2. Tennessee: Quarterback Jake Locker has quietly enjoyed a quality preseason. This is a dark-horse playoff contender if he stays healthy and the Titans improve upon a shaky preseason defensive effort.

3. Jacksonville: The Jaguars are still a year away from being a bona fide playoff contender. But at least Jacksonville has found its franchise quarterback in rookie Blake Bortles.


4. Houston: A defense led by J.J. Watt and rookie Jadeveon Clowney should be downright nasty. It had better be based upon how shabby Houston is shaping up to be on offense.


1. Denver (3): For 42 years, no team that suffered a Super Bowl loss has rebounded to win a championship the following season. The high-powered Broncos have a legitimate shot at ending the streak.

2. San Diego (5): A second-round playoff appearance last season wasn’t a fluke. The Chargers will push Denver for AFC West supremacy.

3. Kansas City: Offense usually isn’t a concern on an Andy Reid-coached squad. It is for the 2014 Chiefs because of a leaky offensive line and shaky wide receiver corps.

4. Oakland: Whether it’s Matt Schaub or Derek Carr at quarterback, the Raiders don’t have enough horsepower to compete for a playoff spot.



1. Philadelphia (2): The success of head coach Chip Kelly and quarterback Nick Foles in 2013 wasn’t a fluke.

2. Washington: The Redskins are an under-the-radar playoff contender provided first-year Redskins head coach Jay Gruden can get quarterback Robert Griffin III back on track.

3. Dallas: The Cowboys could lead the league in scoring and points allowed. That forebodes yet another 8-8 kind of season.

4. New York Giants: Despite going 5-0, no club is hoping its preseason is an aberration more than the punch-less Giants.


1. Green Bay (4): On paper, this is the deepest and most complete team the Packers have fielded since their Super Bowl-winning squad of 2010.

2. Chicago: There’s lot to like on offense, but the Bears have too many questions on defense and a brutal backup situation behind injury-prone quarterback Jay Cutler.

3. Detroit: The Lions will be a better team under first-year head coach Jim Caldwell, but not good enough for the postseason.

4. Minnesota: The Vikings could surprise with a healthy roster but it’s hard to get too excited until either Matt Cassel or Teddy Bridgewater proves a difference-maker at quarterback.


1. New Orleans (1): With the way the Saints are looking, Mardi Gras might not be the only big party this February in New Orleans.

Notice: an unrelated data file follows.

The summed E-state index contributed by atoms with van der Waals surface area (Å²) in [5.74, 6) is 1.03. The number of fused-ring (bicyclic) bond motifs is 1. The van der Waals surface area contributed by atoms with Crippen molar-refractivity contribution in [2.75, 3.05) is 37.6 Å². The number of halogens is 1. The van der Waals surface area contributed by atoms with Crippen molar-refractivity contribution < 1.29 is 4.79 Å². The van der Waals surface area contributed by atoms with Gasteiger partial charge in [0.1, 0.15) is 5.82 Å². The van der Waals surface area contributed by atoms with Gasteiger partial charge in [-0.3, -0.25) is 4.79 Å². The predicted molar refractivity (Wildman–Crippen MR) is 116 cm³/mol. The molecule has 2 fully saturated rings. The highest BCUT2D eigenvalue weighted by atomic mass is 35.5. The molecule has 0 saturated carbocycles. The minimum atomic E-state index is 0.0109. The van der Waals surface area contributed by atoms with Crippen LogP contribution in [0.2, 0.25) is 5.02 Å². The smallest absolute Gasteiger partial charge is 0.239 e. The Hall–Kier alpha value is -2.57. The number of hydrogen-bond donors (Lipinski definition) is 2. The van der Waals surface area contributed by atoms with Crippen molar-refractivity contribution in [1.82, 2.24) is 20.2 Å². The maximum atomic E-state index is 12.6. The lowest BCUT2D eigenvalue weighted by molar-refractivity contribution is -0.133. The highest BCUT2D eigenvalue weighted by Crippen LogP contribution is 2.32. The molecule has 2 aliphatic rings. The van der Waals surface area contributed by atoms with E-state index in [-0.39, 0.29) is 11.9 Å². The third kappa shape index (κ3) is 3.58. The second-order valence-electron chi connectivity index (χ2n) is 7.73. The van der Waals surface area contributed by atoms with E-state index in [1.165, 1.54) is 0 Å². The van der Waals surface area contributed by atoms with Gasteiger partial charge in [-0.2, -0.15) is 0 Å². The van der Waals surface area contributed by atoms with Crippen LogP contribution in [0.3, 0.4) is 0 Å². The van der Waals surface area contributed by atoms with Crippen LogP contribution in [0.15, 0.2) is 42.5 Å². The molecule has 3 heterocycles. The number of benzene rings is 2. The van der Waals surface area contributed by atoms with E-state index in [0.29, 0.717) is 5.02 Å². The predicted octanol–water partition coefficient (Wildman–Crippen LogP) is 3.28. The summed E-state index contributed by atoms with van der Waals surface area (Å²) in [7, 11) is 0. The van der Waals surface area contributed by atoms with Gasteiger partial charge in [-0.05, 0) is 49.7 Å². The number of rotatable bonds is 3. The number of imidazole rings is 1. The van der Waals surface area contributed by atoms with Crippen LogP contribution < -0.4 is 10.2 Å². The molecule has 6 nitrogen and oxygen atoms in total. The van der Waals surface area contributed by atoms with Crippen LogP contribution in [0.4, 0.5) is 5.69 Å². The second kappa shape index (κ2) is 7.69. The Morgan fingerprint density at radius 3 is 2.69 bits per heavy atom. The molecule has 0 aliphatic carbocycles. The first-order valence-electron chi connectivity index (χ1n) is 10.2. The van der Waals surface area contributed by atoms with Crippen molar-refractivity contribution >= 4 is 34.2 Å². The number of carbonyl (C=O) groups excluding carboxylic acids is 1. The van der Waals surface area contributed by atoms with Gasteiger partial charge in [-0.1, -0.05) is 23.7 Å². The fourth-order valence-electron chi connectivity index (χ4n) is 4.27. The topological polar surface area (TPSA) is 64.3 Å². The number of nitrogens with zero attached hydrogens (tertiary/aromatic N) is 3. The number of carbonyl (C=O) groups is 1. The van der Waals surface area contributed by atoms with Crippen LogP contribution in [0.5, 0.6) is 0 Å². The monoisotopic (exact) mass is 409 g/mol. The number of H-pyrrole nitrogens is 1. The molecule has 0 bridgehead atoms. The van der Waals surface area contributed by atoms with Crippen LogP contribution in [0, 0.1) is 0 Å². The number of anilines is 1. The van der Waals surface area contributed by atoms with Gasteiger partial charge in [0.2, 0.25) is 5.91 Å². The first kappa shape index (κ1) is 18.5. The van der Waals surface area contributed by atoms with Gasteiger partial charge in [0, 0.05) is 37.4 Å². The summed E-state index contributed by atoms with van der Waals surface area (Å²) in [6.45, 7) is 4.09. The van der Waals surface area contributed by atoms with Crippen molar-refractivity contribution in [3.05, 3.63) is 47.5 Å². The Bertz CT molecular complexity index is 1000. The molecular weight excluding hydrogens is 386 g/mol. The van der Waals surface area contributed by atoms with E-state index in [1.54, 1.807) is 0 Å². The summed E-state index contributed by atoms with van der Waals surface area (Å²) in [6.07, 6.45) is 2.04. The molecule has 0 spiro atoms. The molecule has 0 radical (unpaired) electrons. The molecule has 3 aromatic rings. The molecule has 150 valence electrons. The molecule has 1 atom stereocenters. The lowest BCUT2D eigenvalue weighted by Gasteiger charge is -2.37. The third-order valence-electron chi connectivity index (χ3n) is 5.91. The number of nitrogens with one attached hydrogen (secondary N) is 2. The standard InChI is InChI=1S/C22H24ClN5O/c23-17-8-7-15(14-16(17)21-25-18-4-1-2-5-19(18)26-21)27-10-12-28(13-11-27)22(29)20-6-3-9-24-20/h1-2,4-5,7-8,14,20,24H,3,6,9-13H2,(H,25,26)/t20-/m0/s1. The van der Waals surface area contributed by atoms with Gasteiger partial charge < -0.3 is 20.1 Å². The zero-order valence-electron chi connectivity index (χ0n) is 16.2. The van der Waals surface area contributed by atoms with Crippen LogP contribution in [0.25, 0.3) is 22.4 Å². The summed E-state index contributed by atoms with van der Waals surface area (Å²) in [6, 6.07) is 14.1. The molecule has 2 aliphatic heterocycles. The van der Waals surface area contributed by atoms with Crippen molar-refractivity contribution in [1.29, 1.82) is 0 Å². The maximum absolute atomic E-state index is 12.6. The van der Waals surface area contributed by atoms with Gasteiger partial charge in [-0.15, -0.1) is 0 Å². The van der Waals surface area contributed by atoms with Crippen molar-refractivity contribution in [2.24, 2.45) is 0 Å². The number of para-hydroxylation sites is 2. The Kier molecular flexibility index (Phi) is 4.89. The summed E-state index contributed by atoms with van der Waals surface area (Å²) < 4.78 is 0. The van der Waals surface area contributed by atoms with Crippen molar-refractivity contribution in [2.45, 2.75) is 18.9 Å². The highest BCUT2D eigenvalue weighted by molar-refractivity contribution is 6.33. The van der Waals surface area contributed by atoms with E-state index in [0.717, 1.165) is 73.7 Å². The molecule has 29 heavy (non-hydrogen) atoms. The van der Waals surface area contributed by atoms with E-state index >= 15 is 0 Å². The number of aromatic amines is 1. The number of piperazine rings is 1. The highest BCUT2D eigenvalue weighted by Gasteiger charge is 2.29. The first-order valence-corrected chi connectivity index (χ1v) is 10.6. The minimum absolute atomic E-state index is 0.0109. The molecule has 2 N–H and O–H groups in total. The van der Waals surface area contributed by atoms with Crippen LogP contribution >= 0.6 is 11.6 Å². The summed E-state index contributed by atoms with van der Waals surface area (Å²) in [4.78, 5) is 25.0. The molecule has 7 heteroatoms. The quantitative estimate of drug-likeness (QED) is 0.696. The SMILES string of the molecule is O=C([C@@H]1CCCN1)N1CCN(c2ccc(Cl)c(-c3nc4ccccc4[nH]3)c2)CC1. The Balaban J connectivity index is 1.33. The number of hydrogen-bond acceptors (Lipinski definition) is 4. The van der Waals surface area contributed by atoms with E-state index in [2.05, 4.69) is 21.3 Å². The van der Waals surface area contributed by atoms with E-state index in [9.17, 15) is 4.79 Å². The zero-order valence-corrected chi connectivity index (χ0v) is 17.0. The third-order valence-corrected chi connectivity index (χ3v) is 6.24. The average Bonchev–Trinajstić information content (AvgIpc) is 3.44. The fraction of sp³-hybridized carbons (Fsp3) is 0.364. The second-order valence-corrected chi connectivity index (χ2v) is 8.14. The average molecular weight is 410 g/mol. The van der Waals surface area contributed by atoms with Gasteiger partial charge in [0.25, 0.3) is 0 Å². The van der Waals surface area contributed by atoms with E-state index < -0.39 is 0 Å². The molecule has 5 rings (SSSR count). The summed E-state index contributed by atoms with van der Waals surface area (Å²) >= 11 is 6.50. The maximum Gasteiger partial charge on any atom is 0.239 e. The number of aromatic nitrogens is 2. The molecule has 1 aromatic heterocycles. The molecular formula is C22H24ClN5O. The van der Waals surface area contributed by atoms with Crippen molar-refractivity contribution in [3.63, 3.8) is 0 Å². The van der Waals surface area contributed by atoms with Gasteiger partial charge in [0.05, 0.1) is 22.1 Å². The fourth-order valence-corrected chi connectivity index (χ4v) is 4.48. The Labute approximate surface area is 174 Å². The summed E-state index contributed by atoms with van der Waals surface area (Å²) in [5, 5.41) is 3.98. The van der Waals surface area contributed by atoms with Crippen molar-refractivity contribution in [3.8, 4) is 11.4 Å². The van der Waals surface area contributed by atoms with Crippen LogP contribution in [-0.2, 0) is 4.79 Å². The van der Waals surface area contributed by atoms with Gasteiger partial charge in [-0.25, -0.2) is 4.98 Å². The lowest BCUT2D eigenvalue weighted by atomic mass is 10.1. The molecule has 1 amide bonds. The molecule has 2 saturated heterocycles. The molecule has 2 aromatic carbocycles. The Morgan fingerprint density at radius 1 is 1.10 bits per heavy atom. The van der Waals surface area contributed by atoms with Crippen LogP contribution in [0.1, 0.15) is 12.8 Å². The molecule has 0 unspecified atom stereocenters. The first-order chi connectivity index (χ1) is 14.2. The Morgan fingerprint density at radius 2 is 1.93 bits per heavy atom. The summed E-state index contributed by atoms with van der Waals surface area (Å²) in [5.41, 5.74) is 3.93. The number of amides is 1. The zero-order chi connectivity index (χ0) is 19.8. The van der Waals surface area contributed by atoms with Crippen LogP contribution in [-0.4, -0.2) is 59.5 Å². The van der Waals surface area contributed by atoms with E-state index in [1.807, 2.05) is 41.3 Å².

2. Carolina (6): The Panthers will be forced to lean even heavier on their defense until solutions are found for offseason losses at wide receiver and along the offensive line.

3. Atlanta: The same problems from last season with the pass rush and running game remain worrisome in 2014.



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4. Tampa Bay: If the offense gets its act together, the Buccaneers will make a playoff push in Lovie Smith’s first year as head coach.


1. Seattle (3): The Seahawks are in much better position talent-wise to repeat as Super Bowl champions than the previous two winners (Baltimore and the New York Giants).

2. San Francisco (5): The nine-game Aldon Smith suspension is another blemish in what so far has proven a brutal offseason for the 49ers.

3. Arizona: The Cardinals must overcome three major defensive losses in their front seven to leapfrog the Seahawks and 49ers.

4. St. Louis: The Rams’ chances of breaking a decade-long streak without a playoff appearance plummeted earlier this month when quarterback Sam Bradford suffered a season-ending knee injury.

FOX Sports 1′s’ Peter Schrager also provides his picks for the 2014 regular season:


1. New England (1)
2. New York Jets (6)
3. Miami
4. Buffalo


1. Indianapolis (3)
2. Tennessee
3. Jacksonville
4. Houston


1. Cincinnati (2)
2. Baltimore (5)
3. Pittsburgh
4. Cleveland


1. Denver (4)
2. San Diego
3. Kansas City
4. Oakland


1. Philadelphia (3)
2. Dallas (6)
3. New York Giants
4. Washington


1. Green Bay (1)
2. Chicago
3. Detroit
4. Minnesota


1. New Orleans (4)
2. Atlanta
3. Tampa Bay
4. Carolina


1. San Francisco (2)
2. Seattle (5)
3. Arizona
4. St. Louis

OK, so that’s a lot to digest, we know. What did you think of our picks and how your team will do? Fire away at us on Twitter.

Ryan Mallett traded to Houston Texans from Patriots

    By Dan Hanzus
  • Around the NFL Writer
  • Published: Aug. 31, 2014 at 02:10 p.m.
  • Updated: Aug. 31, 2014 at 03:17 p.m.
 Ryan Mallett is on the move.

NFL Media Insider Ian Rapoport broke the news Sunday that the New England Patriots have traded Mallett to the Houston Texans, according to a source. The Patriots received a conditional 2016 seventh-round pick, per Rapoport.